However, in order to achieve this, short tasks have a few restrictions:

When a task starts a short task, then it will finish before the called startTask call returns.

Remote dispatchable

If a task specifies this capability, then the build system will consider dispatching it to remote build cache. See Build clusters.

Cacheable task

Using this capability the task can signal to the build system that it may be retrieved from cache and may be published to a build cache if possible. See Task caching.

Computational inner tasks

Signals to the build system that started inner tasks from this task may use computation tokens.

This capability is required for placing the proper restrictions on the enclosing task. This is necessary as the inner tasks run in the same task context as their parent, therefore the build system needs to place the restrictions of the computation token use to the parent as well on the inner tasks. If the build system didn't do that then it would be possible to deadlock the build execution by exhausting the computation tokens. (See Computation tokens)

Computation tokens

A computation token represents one unit of computational operation that uses one CPU thread on 100% usage. It is used to allocate the necessary CPU resources for tasks in order to properly schedule their execution in a way that reduces the thrashing effect of too many concurrently running operations.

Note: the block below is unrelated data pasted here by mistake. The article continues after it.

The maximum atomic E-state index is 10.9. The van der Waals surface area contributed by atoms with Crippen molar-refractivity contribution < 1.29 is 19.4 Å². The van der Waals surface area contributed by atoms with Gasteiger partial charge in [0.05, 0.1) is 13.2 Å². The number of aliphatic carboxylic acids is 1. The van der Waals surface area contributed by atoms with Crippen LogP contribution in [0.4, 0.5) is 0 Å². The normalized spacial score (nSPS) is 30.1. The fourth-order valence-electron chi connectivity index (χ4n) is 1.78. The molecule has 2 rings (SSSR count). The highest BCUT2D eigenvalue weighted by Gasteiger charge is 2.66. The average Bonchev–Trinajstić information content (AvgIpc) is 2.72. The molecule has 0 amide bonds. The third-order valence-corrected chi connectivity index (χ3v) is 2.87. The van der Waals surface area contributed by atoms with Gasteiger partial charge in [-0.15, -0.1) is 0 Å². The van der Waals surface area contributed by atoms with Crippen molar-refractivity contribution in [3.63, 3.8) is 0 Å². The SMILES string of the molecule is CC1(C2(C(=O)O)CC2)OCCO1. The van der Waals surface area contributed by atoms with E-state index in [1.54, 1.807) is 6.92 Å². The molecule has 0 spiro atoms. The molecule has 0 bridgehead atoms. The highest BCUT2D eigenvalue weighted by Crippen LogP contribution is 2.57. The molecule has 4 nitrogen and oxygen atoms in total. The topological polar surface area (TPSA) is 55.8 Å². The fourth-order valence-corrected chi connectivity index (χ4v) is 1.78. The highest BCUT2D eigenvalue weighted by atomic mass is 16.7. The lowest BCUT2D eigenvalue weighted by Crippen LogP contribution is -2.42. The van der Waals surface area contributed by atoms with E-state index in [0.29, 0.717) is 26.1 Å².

When too many tasks attempt to use the CPU, a significant number of threads may be created in the process. If the number of active threads exceeds the number of threads the CPU can concurrently run, then the operating system needs to often switch the threads it executes. When these context switches occur too frequently, the CPU will end up spending too much time doing these instead of actually executing meaningful build related work.

In order to avoid/reduce this effect, tasks may request computation tokens to use, which roughly specify how many threads will the given task use when doing its operations. The build system will schedule these tasks in a way that they only start to run when enough computation tokens are available for them to take.

Computation tokens are shared resource in the JVM, and all currently running builds and tasks share the token pool.

Tasks which request computation tokens may not wait on other tasks. This is in order to prevent deadlocking the build as if a task which request computation tokens attempts to wait on another task that requests computation tokens can easily deadlock the build if the waited task cannot start because it cannot allocate the tokens.

If they want to retrieve the result of a task, they can retrieve them as finished results.

Computation tokens can be reported by overriding the getRequestedComputationTokenCount() function.

By default, the computation tokens are specified to have 1.5x more tokens than the number of available processors of the JVM. This can be overridden by specifying the saker.computation.token.count system property. (-D command line flag) The computation token count will always be at least 2.